Editor’s note: today’s guest post is by Andy Smith, the CTO of Wercker, sharing how Kubernetes helps them save time and speed up development.
At Wercker we run millions of containers that execute our users’ CI/CD jobs. The vast majority of them are ephemeral and only last as long as builds, tests and deploys take to run, the rest are ephemeral, too – aren’t we all –, but tend to last a bit longer and run our infrastructure. As we are running many containers across many nodes, we were in need of a highly scalable scheduler that would make our lives easier, and as such, decided to implement Kubernetes.
Wercker is a container-centric automation platform that helps developers build, test and deploy their applications. We support any number of pipelines, ranging from building code, testing API-contracts between microservices, to pushing containers to registries, and deploying to schedulers. All of these pipeline jobs run inside Docker containers and each artifact can be a Docker container.
And of course we use Wercker to build Wercker, and deploy itself onto Kubernetes!
Because we are a platform for running multi-service cloud-native code we’ve made many design decisions around isolation. On the base level we use CoreOS and cloud-init to bootstrap a cluster of heterogeneous nodes which I have named Patricians, Peasants, as well as controller nodes that don’t have a cool name and are just called Controllers. Maybe we should switch to Constables.
Patrician nodes are where the bulk of our infrastructure runs. These nodes have appropriate network interfaces to communicate with our backend services as well as be routable by various load balancers. This is where our logging is aggregated and sent off to logging services, our many microservices for reporting and processing the results of job runs, and our many microservices for handling API calls.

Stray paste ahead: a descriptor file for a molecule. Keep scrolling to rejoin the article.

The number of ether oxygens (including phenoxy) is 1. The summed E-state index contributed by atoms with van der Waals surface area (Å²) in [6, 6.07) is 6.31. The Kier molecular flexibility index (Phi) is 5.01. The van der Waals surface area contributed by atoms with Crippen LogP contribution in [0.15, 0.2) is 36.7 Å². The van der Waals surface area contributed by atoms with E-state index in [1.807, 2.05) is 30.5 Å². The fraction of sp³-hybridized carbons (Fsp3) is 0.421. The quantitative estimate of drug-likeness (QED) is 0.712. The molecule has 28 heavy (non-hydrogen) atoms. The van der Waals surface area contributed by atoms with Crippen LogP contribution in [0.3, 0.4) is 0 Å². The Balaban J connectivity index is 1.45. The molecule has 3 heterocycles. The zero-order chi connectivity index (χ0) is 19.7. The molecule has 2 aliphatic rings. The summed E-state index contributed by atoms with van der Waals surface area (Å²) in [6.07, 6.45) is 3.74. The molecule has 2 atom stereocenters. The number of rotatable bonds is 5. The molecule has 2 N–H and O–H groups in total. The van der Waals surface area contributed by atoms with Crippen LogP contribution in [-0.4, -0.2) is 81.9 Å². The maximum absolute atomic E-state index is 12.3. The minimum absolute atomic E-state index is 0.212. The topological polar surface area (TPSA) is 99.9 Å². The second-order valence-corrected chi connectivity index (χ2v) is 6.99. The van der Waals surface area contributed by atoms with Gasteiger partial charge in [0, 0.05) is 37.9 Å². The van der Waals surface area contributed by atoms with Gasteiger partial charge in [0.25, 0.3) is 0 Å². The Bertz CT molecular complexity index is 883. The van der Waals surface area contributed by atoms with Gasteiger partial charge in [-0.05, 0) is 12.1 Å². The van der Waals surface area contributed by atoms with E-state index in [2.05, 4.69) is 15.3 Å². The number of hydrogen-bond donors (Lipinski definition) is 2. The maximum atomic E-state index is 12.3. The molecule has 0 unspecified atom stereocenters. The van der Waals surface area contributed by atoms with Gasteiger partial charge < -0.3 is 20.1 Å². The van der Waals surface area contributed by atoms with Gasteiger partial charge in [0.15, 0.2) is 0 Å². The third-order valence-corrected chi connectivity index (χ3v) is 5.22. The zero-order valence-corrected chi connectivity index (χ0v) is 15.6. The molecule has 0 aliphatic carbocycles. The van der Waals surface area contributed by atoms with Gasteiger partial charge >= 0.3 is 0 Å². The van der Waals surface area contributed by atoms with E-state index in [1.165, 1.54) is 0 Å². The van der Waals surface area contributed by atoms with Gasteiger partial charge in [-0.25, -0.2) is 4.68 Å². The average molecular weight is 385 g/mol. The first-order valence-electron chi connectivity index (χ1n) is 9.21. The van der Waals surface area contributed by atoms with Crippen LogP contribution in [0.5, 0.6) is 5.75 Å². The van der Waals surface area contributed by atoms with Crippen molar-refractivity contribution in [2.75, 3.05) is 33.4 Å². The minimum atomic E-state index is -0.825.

On the other end of the spectrum are the Peasant nodes where the public jobs are run. Public jobs consist of worker pods reading from a job queue and dynamically generating new runner pods to handle execution of the job. The job itself is an incarnation of our open source CLI tool, the same one you can run on your laptop with Docker installed. These nodes have very limited access to the rest of the infrastructure and the containers the jobs themselves run in are even further isolated.
Controllers are controllers, I bet ours look exactly the same as yours.
Our heaviest use of the Kubernetes API is definitely our system of creating dynamic pods to serve as the runtime environment for our actual job execution. After pulling job descriptions from the queue we define a new pod containing all the relevant environment for checking out code, managing a cache, executing a job and uploading artifacts. We launch the pod, monitor its progress, and destroy it when the job is done.
In order to provide a backend for HTTP API calls and allow self-registration of handlers we make use of the Ingress system in Kubernetes. It wasn’t the clearest thing to set up, but reading through enough of the nginx example eventually got us to a good spot where it is easy to connect services to the frontend.
Upcoming Features in 1.3
While we generally treat all of our pods and containers as ephemeral and expect rapid restarts on failures, we are looking forward to Pet Sets and Init Containers as ways to optimize some of our processes. We are also pleased with official support for Minikube coming along as it improves our local testing and development.
Kubernetes saves us the non-trivial task of managing many, many containers across many nodes. It provides a robust API and tooling for introspecting these containers, and it includes much built in support for logging, metrics, monitoring and debugging. Service discovery and networking alone saves us so much time and speeds development immensely.
Cheers to you Kubernetes, keep up the good work :)
– Andy Smith, CTO, Wercker